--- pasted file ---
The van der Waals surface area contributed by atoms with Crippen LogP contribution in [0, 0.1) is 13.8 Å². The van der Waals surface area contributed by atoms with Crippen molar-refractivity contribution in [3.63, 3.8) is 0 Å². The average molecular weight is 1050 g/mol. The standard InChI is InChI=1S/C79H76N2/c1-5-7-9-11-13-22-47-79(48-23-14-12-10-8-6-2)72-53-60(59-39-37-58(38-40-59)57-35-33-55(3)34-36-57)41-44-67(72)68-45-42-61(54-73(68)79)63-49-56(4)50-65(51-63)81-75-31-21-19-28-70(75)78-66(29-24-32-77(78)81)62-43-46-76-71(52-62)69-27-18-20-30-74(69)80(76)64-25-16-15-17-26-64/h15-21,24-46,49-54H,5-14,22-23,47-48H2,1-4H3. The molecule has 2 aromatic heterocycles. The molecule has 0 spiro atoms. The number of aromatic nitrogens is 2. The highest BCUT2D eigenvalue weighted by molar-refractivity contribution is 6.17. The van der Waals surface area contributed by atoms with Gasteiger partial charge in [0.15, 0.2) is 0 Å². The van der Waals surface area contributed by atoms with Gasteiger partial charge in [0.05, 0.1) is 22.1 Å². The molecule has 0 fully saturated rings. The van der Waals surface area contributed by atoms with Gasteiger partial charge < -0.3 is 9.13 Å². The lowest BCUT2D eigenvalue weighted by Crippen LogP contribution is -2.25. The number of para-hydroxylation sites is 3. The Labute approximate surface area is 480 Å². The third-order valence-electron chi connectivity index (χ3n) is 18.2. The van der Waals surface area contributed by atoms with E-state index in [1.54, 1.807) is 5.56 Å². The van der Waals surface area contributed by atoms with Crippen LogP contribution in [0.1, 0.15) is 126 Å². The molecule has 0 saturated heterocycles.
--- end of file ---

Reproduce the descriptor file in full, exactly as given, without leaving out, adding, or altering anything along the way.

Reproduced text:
The van der Waals surface area contributed by atoms with Crippen LogP contribution in [0, 0.1) is 13.8 Å². The van der Waals surface area contributed by atoms with Crippen molar-refractivity contribution in [3.63, 3.8) is 0 Å². The average molecular weight is 1050 g/mol. The standard InChI is InChI=1S/C79H76N2/c1-5-7-9-11-13-22-47-79(48-23-14-12-10-8-6-2)72-53-60(59-39-37-58(38-40-59)57-35-33-55(3)34-36-57)41-44-67(72)68-45-42-61(54-73(68)79)63-49-56(4)50-65(51-63)81-75-31-21-19-28-70(75)78-66(29-24-32-77(78)81)62-43-46-76-71(52-62)69-27-18-20-30-74(69)80(76)64-25-16-15-17-26-64/h15-21,24-46,49-54H,5-14,22-23,47-48H2,1-4H3. The molecule has 2 aromatic heterocycles. The molecule has 0 spiro atoms. The number of aromatic nitrogens is 2. The highest BCUT2D eigenvalue weighted by molar-refractivity contribution is 6.17. The van der Waals surface area contributed by atoms with Gasteiger partial charge in [0.15, 0.2) is 0 Å². The van der Waals surface area contributed by atoms with Gasteiger partial charge in [0.05, 0.1) is 22.1 Å². The molecule has 0 fully saturated rings. The van der Waals surface area contributed by atoms with Gasteiger partial charge < -0.3 is 9.13 Å². The lowest BCUT2D eigenvalue weighted by Crippen LogP contribution is -2.25. The number of para-hydroxylation sites is 3. The Labute approximate surface area is 480 Å². The third-order valence-electron chi connectivity index (χ3n) is 18.2. The van der Waals surface area contributed by atoms with E-state index in [1.54, 1.807) is 5.56 Å². The van der Waals surface area contributed by atoms with Crippen LogP contribution in [0.1, 0.15) is 126 Å². The molecule has 0 saturated heterocycles.